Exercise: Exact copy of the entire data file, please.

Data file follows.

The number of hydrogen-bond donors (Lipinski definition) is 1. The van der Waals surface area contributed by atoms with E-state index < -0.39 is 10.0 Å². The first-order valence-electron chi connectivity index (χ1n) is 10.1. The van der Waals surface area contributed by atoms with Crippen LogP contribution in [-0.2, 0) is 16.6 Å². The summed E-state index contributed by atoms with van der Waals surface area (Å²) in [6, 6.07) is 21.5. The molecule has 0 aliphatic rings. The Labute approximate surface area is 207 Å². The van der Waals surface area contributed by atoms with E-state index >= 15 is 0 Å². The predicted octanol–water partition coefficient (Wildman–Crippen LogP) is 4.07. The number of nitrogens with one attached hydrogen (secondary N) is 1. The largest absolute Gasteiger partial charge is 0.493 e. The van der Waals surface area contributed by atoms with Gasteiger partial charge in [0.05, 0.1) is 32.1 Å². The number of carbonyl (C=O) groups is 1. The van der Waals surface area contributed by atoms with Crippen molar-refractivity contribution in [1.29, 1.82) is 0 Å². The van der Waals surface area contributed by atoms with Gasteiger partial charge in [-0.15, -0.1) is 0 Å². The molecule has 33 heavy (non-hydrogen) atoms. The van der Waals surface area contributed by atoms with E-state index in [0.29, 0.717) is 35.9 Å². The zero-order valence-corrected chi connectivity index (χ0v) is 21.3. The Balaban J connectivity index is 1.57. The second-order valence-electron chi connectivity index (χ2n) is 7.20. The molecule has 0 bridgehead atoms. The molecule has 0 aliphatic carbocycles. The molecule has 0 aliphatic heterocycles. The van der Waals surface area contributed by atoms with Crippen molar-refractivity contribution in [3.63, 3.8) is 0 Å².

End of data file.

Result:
The number of hydrogen-bond donors (Lipinski definition) is 1. The van der Waals surface area contributed by atoms with E-state index < -0.39 is 10.0 Å². The first-order valence-electron chi connectivity index (χ1n) is 10.1. The van der Waals surface area contributed by atoms with Crippen LogP contribution in [-0.2, 0) is 16.6 Å². The summed E-state index contributed by atoms with van der Waals surface area (Å²) in [6, 6.07) is 21.5. The molecule has 0 aliphatic rings. The Labute approximate surface area is 207 Å². The van der Waals surface area contributed by atoms with E-state index >= 15 is 0 Å². The predicted octanol–water partition coefficient (Wildman–Crippen LogP) is 4.07. The number of nitrogens with one attached hydrogen (secondary N) is 1. The largest absolute Gasteiger partial charge is 0.493 e. The van der Waals surface area contributed by atoms with Gasteiger partial charge in [0.05, 0.1) is 32.1 Å². The number of carbonyl (C=O) groups is 1. The van der Waals surface area contributed by atoms with Crippen molar-refractivity contribution in [1.29, 1.82) is 0 Å². The van der Waals surface area contributed by atoms with Gasteiger partial charge in [-0.15, -0.1) is 0 Å². The molecule has 33 heavy (non-hydrogen) atoms. The van der Waals surface area contributed by atoms with E-state index in [0.29, 0.717) is 35.9 Å². The zero-order valence-corrected chi connectivity index (χ0v) is 21.3. The Balaban J connectivity index is 1.57. The second-order valence-electron chi connectivity index (χ2n) is 7.20. The molecule has 0 bridgehead atoms. The molecule has 0 aliphatic carbocycles. The molecule has 0 aliphatic heterocycles. The van der Waals surface area contributed by atoms with Crippen molar-refractivity contribution in [3.63, 3.8) is 0 Å².